LucidSound’s volume control headphone dials are a smart solution for a nagging gaming issue
In today’s digital age, it sometimes feels like hardware has taken a back seat to the software that drives out devices. Button of the Month is a monthly look at what some of those buttons and switches are like on devices old and new, and it aims to appreciate how we interact with our devices on a physical, tactile level.
It’s hard to put a good button on wireless headphones. Like I’ve said before, wireless headphones need to include audio playback controls, and they need to do so in a way that makes it easy for wearers to access them without looking. Some headphones have solved this for music listening, like Marshall with its joystick control scheme, but gaming headsets are twice as difficult.
Gaming headsets not only need to control game audio, but they also juggle a simultaneous input from voice chat. Some headsets do this with multiple volume wheels or identical feeling buttons, which are hard to use, especially without looking. LucidSound’s gaming headsets accomplish the task perfectly, with a clever two-dial system that turns the frustration of managing multiple audio streams into child’s play.
What make LucidSound’s system so good are the large buttons and clear controls. Instead of putting indistinguishable buttons or small, fiddly wheels on the ear cups, LucidSound turns the entire outside surface of both ear cups into buttons. There are two comparatively huge, physically rotating dials that let you adjust the volume, with the middle of each earpiece serving as a giant mute button.
LucidSound splits the controls for game audio and voice chat onto either side of the headphones; the left side of the headset controls game audio, letting you raise or lower the ambient noise in the game with the dial, and the right side controls voice chat.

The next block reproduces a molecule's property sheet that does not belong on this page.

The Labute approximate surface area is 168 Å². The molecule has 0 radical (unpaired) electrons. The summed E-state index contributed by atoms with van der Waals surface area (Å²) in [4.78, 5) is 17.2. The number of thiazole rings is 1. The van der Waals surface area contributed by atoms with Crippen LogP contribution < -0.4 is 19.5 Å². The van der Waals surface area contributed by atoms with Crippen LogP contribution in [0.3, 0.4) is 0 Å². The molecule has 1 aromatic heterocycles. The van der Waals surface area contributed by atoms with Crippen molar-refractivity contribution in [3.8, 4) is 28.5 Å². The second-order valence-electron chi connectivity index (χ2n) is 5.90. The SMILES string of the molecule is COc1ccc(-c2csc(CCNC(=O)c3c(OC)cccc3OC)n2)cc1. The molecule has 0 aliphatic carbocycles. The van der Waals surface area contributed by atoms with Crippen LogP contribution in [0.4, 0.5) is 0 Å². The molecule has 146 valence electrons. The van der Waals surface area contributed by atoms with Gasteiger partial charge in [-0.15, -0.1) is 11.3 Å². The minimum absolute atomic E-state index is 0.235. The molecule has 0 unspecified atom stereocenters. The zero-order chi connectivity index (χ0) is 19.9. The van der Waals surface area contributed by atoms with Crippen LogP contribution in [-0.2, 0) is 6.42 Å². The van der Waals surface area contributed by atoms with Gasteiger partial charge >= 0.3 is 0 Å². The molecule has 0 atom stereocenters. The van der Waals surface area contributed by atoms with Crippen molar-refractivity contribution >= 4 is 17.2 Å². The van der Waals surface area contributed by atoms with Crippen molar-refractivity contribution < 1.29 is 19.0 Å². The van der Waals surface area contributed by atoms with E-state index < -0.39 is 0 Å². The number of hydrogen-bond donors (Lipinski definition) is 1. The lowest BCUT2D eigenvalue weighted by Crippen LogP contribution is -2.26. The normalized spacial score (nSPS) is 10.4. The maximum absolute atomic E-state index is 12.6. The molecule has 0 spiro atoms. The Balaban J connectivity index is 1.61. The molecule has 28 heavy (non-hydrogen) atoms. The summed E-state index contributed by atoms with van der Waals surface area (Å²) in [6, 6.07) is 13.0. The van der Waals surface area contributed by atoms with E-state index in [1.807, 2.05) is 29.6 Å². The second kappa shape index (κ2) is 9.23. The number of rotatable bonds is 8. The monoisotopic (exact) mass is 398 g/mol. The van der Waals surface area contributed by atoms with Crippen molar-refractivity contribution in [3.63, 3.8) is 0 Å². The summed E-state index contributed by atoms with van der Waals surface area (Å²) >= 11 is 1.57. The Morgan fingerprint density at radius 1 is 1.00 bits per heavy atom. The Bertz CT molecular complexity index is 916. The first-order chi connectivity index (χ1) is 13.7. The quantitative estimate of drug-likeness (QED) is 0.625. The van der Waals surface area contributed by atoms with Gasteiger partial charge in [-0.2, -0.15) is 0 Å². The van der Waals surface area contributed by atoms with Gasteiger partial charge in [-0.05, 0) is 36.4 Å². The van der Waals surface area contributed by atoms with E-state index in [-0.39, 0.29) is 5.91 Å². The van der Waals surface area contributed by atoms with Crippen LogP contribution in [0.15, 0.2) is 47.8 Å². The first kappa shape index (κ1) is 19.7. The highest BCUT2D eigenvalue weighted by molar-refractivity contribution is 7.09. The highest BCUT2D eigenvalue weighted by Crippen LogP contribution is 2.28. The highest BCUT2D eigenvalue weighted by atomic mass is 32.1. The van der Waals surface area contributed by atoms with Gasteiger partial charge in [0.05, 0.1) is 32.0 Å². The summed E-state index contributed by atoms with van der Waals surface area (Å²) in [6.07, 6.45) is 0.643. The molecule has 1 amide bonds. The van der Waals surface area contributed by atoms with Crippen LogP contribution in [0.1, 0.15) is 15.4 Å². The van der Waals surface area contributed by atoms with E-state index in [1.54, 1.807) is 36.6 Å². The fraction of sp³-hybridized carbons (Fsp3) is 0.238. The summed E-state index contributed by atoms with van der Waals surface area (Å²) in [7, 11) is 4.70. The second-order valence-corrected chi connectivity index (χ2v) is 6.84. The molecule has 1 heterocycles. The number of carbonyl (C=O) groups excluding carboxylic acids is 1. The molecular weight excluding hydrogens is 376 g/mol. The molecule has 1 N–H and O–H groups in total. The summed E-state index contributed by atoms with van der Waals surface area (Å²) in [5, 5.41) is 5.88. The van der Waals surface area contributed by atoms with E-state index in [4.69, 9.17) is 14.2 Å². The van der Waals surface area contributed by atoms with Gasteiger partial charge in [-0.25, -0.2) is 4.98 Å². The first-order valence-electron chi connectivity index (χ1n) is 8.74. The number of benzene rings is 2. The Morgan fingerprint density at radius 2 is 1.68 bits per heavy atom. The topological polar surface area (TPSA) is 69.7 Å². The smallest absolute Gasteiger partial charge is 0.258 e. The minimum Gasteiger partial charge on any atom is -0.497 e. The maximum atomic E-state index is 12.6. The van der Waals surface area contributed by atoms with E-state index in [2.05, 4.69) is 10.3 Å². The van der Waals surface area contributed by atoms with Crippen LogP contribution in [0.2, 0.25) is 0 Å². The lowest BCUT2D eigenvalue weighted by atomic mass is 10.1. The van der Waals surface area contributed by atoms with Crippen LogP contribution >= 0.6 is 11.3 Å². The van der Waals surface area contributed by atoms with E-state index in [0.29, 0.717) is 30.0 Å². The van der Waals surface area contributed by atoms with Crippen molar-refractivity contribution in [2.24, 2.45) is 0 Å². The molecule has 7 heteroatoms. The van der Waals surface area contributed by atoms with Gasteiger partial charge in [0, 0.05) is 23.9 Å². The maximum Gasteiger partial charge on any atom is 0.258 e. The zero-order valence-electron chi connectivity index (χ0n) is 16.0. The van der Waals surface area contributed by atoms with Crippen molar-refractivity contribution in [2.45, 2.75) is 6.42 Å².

The mute buttons are also well thought out. The left side button cuts all audio so that you can hear if, say, your roommate needs to ask you a question, while the right side mutes your own mic so that your snack munching isn’t transmitted to your entire squad.
I’ve been using the LucidSound LS35X, which tweaks that formula a bit to work with the Xbox One, specifically, but the conceit still works just as well: huge physical inputs let you balance game and chat audio without having to take your eyes away from the screen. (Due to how the Xbox handles input, one ear adjusts the balance between game audio and chat, while the other does overall volume.) They’re not the absolute best headphones I’ve ever used in terms of build or sound quality, but for gaming, the control scheme helps elevate them over the rest of the pack.
Is it a perfect solution for all wireless headphones? Probably not. Music-focused headphones need more controls than just a single button and a volume dial, especially with today’s features like digital assistants, noise cancelation switches, and pairing buttons. But it is a creative solution, and the dial control is one that we’re already starting to see come to more traditional wireless headphone models, like the Surface Headphones.
For gaming — which is what LucidSound’s headphones are meant for and truly excel at — it’s a nearly unbeatable control scheme that perfectly factors in the function that it needs and designs a solution specifically to solve it. It’s simple, it’s elegant, and having used it, it’s nearly impossible to go back to any other way of controlling game audio.
via The Verge http://bit.ly/1jLudMg
April 18, 2019 at 09:02AM